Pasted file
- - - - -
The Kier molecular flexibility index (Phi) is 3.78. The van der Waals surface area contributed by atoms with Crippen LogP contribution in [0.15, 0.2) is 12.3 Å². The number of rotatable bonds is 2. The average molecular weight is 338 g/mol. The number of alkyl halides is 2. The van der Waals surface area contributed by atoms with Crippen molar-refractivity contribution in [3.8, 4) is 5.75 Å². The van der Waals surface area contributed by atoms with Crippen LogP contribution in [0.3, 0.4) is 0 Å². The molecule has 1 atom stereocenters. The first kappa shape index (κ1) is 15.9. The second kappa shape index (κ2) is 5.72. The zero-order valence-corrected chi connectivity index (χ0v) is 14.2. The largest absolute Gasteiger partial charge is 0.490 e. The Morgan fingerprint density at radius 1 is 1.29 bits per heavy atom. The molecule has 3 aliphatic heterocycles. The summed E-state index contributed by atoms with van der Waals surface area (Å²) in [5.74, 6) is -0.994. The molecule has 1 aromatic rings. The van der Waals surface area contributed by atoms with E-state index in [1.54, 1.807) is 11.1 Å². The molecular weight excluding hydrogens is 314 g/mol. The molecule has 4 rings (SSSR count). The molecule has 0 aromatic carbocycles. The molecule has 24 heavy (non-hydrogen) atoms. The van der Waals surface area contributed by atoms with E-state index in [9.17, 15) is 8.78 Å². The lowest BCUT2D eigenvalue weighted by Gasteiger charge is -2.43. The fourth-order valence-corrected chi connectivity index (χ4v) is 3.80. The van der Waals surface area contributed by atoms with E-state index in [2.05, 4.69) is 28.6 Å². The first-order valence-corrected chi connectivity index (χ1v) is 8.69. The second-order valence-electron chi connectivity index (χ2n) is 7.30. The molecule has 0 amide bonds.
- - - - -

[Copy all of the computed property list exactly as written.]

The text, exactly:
The Kier molecular flexibility index (Phi) is 3.78. The van der Waals surface area contributed by atoms with Crippen LogP contribution in [0.15, 0.2) is 12.3 Å². The number of rotatable bonds is 2. The average molecular weight is 338 g/mol. The number of alkyl halides is 2. The van der Waals surface area contributed by atoms with Crippen molar-refractivity contribution in [3.8, 4) is 5.75 Å². The van der Waals surface area contributed by atoms with Crippen LogP contribution in [0.3, 0.4) is 0 Å². The molecule has 1 atom stereocenters. The first kappa shape index (κ1) is 15.9. The second kappa shape index (κ2) is 5.72. The zero-order valence-corrected chi connectivity index (χ0v) is 14.2. The largest absolute Gasteiger partial charge is 0.490 e. The Morgan fingerprint density at radius 1 is 1.29 bits per heavy atom. The molecule has 3 aliphatic heterocycles. The summed E-state index contributed by atoms with van der Waals surface area (Å²) in [5.74, 6) is -0.994. The molecule has 1 aromatic rings. The van der Waals surface area contributed by atoms with E-state index in [1.54, 1.807) is 11.1 Å². The molecular weight excluding hydrogens is 314 g/mol. The molecule has 4 rings (SSSR count). The molecule has 0 aromatic carbocycles. The molecule has 24 heavy (non-hydrogen) atoms. The van der Waals surface area contributed by atoms with E-state index in [9.17, 15) is 8.78 Å². The lowest BCUT2D eigenvalue weighted by Gasteiger charge is -2.43. The fourth-order valence-corrected chi connectivity index (χ4v) is 3.80. The van der Waals surface area contributed by atoms with E-state index in [2.05, 4.69) is 28.6 Å². The first-order valence-corrected chi connectivity index (χ1v) is 8.69. The second-order valence-electron chi connectivity index (χ2n) is 7.30. The molecule has 0 amide bonds.